Friday, 3 July 2015

Syria - Palmyra: The Mother of All Blog Posts

I thought some of my blog posts were long, but.... Sam Hardy has outdone me for length this time! The mega-post 'Palmyra: looting under the rebels, the Assad regime and the Islamic State?' went up today. It's a cracker, a must-read. That is except for antiquities trade lobbyists whose attention span will obviously not be up to it, and will probably stop at the bit, if I know them, where he says "But, for one reason or another, more and more false information is entering the public record; and it is being used more and more actively".

Sam has obviously put in a lot of hard work on critically comparing the various available sources and finding material that many of us passed over. He points out the problem of a routine uncritical churning out of near-duplicate texts by journalists which seems to be "an increasingly pervasive problem in reporting of illicit trade and political violence in Syria and Iraq". He uses the term "churnalism" for this problem that has plagued any attempt to try and work out what is happening in the middle East. Texts on Palmyra are a very indicative example of the process.

Sam approaches in a very systematic and objective manner the problem of looting under the (US-supported) FSA and then what happened when the Syrian military gained control of the site.
Illicit extraction of cultural assets may not have been (visibly) intensive (though that may be because the construction of the tombs covered the evidence from satellite view), but it was extensive, after the Free Syrian Army had been driven out, yet before the Islamic State had taken over.
Quite clearly the Syrian military was in some way involved in looting this site in 2012 onwards. The city fell to ISIL on May 21st. Sam adduces evidence to show that the Palmyra museum in fact had not been effectively evacuated before 17th May, even though local officials were stating that it had. There was a last-minute evacuation of statues by the Syrian authorities which Hardy suggests was a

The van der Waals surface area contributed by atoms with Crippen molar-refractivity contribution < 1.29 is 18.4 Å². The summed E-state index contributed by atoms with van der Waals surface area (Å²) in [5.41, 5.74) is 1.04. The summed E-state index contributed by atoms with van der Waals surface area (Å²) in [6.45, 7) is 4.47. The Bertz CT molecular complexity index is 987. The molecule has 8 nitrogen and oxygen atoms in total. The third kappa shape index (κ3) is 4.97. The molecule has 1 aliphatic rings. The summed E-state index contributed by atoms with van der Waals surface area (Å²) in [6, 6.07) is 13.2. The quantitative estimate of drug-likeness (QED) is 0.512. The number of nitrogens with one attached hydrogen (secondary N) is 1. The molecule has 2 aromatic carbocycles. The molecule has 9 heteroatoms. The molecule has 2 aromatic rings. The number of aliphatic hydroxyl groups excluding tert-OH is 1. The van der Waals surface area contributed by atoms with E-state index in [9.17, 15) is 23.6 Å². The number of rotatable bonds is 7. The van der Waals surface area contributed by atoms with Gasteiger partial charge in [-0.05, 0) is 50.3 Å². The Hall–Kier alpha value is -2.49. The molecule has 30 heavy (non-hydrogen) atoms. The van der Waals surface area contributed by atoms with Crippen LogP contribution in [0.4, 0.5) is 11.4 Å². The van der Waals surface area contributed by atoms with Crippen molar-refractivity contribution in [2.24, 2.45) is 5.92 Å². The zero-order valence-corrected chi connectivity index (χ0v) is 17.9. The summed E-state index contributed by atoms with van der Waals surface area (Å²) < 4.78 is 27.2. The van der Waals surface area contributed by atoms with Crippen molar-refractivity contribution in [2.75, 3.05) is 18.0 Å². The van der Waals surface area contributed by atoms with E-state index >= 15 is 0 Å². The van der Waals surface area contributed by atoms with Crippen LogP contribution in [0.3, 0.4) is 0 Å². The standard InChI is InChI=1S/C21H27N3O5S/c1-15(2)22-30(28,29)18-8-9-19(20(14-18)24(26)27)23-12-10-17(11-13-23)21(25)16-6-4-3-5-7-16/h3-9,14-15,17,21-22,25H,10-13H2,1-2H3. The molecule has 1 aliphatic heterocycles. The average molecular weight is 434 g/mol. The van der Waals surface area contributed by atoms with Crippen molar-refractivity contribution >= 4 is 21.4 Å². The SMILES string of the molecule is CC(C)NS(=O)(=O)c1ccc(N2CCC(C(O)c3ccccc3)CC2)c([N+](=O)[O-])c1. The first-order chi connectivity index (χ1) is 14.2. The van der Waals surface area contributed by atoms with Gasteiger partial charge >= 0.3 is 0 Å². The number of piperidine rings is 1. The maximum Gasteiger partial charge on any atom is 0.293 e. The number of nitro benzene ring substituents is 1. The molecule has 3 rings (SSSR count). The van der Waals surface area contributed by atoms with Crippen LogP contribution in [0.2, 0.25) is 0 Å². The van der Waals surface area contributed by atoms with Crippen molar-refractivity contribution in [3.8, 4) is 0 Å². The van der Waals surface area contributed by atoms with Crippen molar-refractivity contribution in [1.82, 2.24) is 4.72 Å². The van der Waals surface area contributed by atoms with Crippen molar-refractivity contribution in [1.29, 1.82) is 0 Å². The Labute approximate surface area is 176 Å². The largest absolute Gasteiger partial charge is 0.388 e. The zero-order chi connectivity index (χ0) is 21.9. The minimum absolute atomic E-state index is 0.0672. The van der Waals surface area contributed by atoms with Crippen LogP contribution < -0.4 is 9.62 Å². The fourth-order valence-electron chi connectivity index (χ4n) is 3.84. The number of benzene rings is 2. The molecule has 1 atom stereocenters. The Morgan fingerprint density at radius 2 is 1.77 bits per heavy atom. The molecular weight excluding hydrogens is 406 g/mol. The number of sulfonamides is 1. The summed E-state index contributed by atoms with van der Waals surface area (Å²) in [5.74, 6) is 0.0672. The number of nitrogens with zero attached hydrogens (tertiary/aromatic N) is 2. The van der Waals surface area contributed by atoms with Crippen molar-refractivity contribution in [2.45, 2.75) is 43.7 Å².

grand act of propaganda, ironically to make the regime appear civilised, a cultured alternative to the barbaric Islamic State. That, and the wider media campaign about protecting cultural property by a regime that has militarised archaeological sites and is barrel-bombing historic cities, demonstrate that information about trafficking and policing, too, will be an instrument of propaganda.
Which is going to make our work harder. Sam then goes on to the Thursday "Flogging propaganda" of ISIL, citing my texts on the material.
Could looters have stolen this material from the museum or one of the antiquities service’s safe houses, when the Islamic State certainly has control of the museum and probably has control of the safe houses? [...] Could the Islamic State have uncovered the unevacuated objects and destroyed a few (and scapegoated someone) for show, but preserved a lot for sale?
This would make sense if they are planning to flog off the rest to raise cash. By putting out widely-discussed material about "How ISIL is stopping smuggling artefacts to foreign markets" which will no doubt very soon be picked up gratefully by the lobbyists, the group could be hoping we lower our guard. That's what the dealers want too.

Scapegoating, or an outright fraud? How realistic
is this flogging scene? Note position of victim's hands, the
effete way the whip is held and at what distance from the
victim. Now look at the faces of the crowd.

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